Help from charitable organisations
This fact sheet covers England & Wales. We also have a version for Scotland if you need it.
Use this fact sheet to:
see what kinds of help you might get from a charitable organisation;
get tips on applying for their help; and
understand how to find them.
Who can get help
Many of us, at one time or another will need a bit of extra help to deal with what life brings. Fortunately, there are many charitable organisations which understand this and which want to help. You might need a little extra help to deal with:
the expense of a new child or an unexpected debt;
an illness or a disability which stops you working; or
setting up a new home with few resources.
Whatever your need is, a charity might be able to help you to deal with your situation more easily.
Help that charities can offer
Charities offer a range of different kinds of help, depending on their purpose and resources. They might offer:
Money - for example, to pay for an essential item or to clear an energy debt;
A product - for example, a voucher for goods, items needed by people with particular conditions; or
A service - for example, a holiday for a disabled person or a carer.
Where to find charitable help
Use the online Grants Search on the Turn2us website www.turn2us.org.uk to help you find charitable help based on your situation.
Have a look at the information on the Grants - what you need to know page first, so that your application has the best chance of success.
If you don’t have access to the internet or you struggle going online, you can call the Turn2us helpline on: 0808 802 2000 from 9.00 am to 5.30 pm, Mondays to Fridays (except bank holidays). All calls are free from a UK landline and from most mobiles.
Tips on applying for a grant
Each charitable fund will have its own application process that usually includes filling in forms and communicating with people. This could include going online, speaking to someone on the phone and writing letters.
Make sure you meet the application rules before you apply.
Most funds will ask for evidence, including recent financial statements and something to show that you qualify for the charity's help.
Read any guidance notes before applying.
Most charities can't provide instant emergency help. Read the Turn2us Emergency Information guide if you need this help - https://www.turn2us.org.uk/Benefit-guides/Emergency-Information/What-is-Emergency-Information.
Some charities will only accept applications through an intermediary or support worker who applies on your behalf. Intermediaries that might help include:
health and social care professionals, such as nurses, doctors, therapists and social workers;
staff and volunteers from charities working with people in financial need;
someone who speaks on your behalf, for example, an advocate for people with mental health issues or learning disabilities; and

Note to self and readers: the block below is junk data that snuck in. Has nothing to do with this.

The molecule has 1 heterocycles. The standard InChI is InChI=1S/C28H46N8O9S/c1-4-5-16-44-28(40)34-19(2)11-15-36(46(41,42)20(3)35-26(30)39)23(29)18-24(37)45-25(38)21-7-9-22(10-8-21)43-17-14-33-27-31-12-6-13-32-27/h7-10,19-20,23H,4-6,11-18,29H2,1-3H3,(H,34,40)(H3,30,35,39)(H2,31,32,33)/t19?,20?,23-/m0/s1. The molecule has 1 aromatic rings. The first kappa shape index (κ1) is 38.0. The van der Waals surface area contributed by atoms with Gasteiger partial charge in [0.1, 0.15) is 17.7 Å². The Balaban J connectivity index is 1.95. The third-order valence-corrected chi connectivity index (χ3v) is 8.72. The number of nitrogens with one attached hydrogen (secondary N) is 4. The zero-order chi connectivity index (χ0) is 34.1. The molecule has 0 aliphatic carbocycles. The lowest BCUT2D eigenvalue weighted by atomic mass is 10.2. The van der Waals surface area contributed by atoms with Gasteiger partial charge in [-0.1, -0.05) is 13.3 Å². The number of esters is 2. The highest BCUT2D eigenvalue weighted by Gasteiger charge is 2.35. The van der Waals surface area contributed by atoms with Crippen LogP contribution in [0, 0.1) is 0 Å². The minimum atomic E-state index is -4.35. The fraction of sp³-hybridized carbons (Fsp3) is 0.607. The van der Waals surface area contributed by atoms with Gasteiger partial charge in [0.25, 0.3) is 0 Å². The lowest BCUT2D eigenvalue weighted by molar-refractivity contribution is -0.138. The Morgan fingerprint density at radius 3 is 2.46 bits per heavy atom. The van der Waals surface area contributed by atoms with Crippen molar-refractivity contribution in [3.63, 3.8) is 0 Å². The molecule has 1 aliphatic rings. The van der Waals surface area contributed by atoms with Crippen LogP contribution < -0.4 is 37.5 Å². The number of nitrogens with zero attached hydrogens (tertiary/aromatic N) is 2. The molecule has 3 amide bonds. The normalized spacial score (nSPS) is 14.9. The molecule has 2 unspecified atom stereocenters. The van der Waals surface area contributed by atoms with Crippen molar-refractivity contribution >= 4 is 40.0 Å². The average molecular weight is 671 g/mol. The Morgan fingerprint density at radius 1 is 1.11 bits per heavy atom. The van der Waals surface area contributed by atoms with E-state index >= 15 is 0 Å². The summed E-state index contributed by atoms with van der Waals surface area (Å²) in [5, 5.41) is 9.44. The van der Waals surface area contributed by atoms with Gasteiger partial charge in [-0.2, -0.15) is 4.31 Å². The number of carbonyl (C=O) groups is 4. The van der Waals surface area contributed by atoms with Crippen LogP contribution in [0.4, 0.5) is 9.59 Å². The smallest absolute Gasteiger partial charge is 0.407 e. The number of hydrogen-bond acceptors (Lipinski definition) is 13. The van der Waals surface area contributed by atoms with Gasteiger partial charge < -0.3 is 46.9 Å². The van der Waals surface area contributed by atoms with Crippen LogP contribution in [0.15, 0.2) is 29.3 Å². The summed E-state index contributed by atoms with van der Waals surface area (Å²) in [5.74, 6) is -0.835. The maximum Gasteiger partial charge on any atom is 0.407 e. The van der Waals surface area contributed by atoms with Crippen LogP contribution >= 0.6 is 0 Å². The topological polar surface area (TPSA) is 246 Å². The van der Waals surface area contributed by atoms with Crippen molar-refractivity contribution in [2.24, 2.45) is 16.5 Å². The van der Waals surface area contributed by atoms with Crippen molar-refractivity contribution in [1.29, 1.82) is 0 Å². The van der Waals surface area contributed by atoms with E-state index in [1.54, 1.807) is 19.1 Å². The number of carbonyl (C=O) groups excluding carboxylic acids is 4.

Local agencies, such as Citizens Advice, usually know what kinds of help are available locally and how to apply for it. Find your nearest office on their website www.citizensadvice.org.uk.
Your local council will be able to tell you if they have a welfare assistance scheme that might help you. Go to GOV.UK's website www.gov.uk and search for 'Find your local council'. Advicelocal’s website www.advicelocal.uk has a postcode lookup tool to help you find local agencies in your area.
Auriga Services publishes a free booklet called Help with Water and Energy which you can download from their website www.aurigaservices.co.uk. This gives information about trust funds which may help to clear energy debts. The booklet also gives information about other forms of support and assistance from both energy and water suppliers that might help you.
Many occupations and some organisations have dedicated benevolent funds. These might help you with a grant or other kind of assistance if you, or a member of your family, has:
worked in a particular occupation or industry;
been a member of a union or an association; or
worked for a large firm or an organisation, such as the Civil Service.
Use this kind of detail in your grant searches. If you know of an organisation that could help you, they will usually have a website giving their contact details.
The Trussell Trust has set up foodbanks where you might get emergency food, if you can’t afford to buy what you need. See if there is a foodbank in your area on their website www.trusselltrust.org. Use the Find a foodbank near you search box. Other foodbanks have been set up, linked to the Independent Food Aid Network. You can get contact details for these foodbanks on their website www.foodaidnetwork.org.uk. Click on the link to the Map of Independent Food Aid Network Members. People at foodbanks may be able to suggest other kinds of help too.
The Money Saving Expert website www.moneysavingexpert.com is a good source of information about different types of grants that are available and other ways to save money. Search using the words ‘Grant grabbing’ to get more information.
GOV.UK's website www.gov.uk has plenty of links to the different kinds of grants which are available nationally and locally. Just type the word ‘grants’ into the search box.
In Wales, the Discretionary Assistance Fund may help if you are in financial difficulty because of an emergency or disaster. It can give grants or provide items, such as white goods (for example, fridges and washing machines) to help with essential needs. It can also help vulnerable people to live independently. Go to www.beta.gov.wales and search for ‘Discretionary Assistance Fund for Wales’.
Ways to clear your debt
There are different ways to deal with your debts.
Whatever your situation, there is usually an option that is suitable for you.
See our Ways to clear your debt fact sheet for more information.